As of September refugees can attend lectures for free at Wageningen University & Research. Lecturers in forty subjects have opened their lessons to refugees without residency status or with a temporary residency permit. WUR hopes to improve the integration of refugees in this way.
© Guy Ackermans
The person behind this initiative is Johan Feenstra, coordinator at WIMEK Graduate School (Wageningen Institute for Environment and Climate Research) and, in the past, active for years in VluchtelingenWerk [Dutch Council for Refugees]. He was inspired by a programme of courses for asylum seekers and refugees at Utrecht University. ‘I thought it would be a great initiative for Wageningen as well. I asked a few people to brainstorm with me, and everyone was immediately enthusiastic.’ The executive council adopted Feenstra’s proposal as a pilot in the university’s refugee policy.
In September, academically trained refugees who have sufficient command of English or Dutch can attend lectures in forty subjects spread across the five domains of Wageningen. The subjects vary from Biology of Animal Production to Nutrient Management. Feenstra: ‘The list isn’t yet complete and doesn’t yet cover all of the fields, but it’s a start. We hope that more lecturers will be willing to open their classes to refugees.’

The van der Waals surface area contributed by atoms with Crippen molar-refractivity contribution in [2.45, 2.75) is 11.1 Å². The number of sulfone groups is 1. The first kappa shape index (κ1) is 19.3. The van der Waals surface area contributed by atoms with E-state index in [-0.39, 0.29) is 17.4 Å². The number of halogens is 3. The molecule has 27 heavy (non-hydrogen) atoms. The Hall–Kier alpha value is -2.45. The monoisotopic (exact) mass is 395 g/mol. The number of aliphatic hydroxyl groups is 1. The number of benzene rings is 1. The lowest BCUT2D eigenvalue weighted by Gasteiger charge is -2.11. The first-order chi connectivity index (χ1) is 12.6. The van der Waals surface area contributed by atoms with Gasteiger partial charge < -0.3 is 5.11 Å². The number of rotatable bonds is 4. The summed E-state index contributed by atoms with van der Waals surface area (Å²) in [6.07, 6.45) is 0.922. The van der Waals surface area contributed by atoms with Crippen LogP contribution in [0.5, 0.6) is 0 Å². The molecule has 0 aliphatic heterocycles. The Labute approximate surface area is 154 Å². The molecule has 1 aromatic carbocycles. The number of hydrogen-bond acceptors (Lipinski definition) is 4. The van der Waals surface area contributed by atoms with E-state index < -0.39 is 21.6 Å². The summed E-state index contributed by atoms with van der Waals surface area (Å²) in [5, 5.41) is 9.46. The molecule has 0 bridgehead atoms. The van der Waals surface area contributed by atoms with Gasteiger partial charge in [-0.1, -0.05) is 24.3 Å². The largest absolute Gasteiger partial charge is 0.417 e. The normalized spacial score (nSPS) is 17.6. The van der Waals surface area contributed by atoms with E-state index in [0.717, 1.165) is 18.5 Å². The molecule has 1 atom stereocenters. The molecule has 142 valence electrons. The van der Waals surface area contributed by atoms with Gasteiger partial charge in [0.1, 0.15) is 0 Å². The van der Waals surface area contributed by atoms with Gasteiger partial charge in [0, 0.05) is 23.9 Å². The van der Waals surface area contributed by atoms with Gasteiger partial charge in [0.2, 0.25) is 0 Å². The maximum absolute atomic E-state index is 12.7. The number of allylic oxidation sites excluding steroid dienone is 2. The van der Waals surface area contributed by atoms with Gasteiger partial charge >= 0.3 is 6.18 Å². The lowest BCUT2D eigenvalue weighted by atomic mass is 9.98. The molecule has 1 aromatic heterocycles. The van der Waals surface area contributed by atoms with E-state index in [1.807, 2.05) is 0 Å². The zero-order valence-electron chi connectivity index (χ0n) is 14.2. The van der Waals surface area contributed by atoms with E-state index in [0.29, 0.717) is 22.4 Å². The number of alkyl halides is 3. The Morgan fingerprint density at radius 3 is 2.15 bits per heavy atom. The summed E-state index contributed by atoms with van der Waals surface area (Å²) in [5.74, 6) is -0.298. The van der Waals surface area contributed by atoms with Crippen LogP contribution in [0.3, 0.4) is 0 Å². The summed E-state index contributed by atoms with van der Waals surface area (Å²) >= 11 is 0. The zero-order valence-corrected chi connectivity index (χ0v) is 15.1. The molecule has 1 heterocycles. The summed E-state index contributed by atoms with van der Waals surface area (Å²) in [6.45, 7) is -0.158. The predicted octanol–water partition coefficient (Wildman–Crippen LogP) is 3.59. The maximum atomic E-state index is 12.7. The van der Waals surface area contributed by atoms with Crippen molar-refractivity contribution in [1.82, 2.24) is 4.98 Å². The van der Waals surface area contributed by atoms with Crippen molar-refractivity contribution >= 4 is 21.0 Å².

According to Feenstra the programme, called WURth-while, can contribute to a better integration of refugees. Asylum seekers who are still waiting for a residency permit or status-holders who don’t yet speak Dutch often feel excluded from society. Studies have shown that this decreases their chances of integrating and finding work, Feestra said. ‘It’s fine for them to have something to do and to keep themselves informed of their fields of study while they wait for a residency permit.’
WUR is working on the programme in close cooperation with VluchtelingenWerk Oost Nederland. Coordinator Annet Timmerman: ‘We see many ambitious refugees, for example from Syria, who have studied. There’s nothing better for them than to become involved again. Starting right at the beginning of their application procedure, we’re going to see if we can do something for these people. The news of this programme has started to spread, and five refugees in Wageningen have already contacted me. People really want to have something to do.’
A complete overview of all of the subjects plus a registration form can be found on the website. Lecturers who also want to open their lessons to these people can contact Johan Feenstra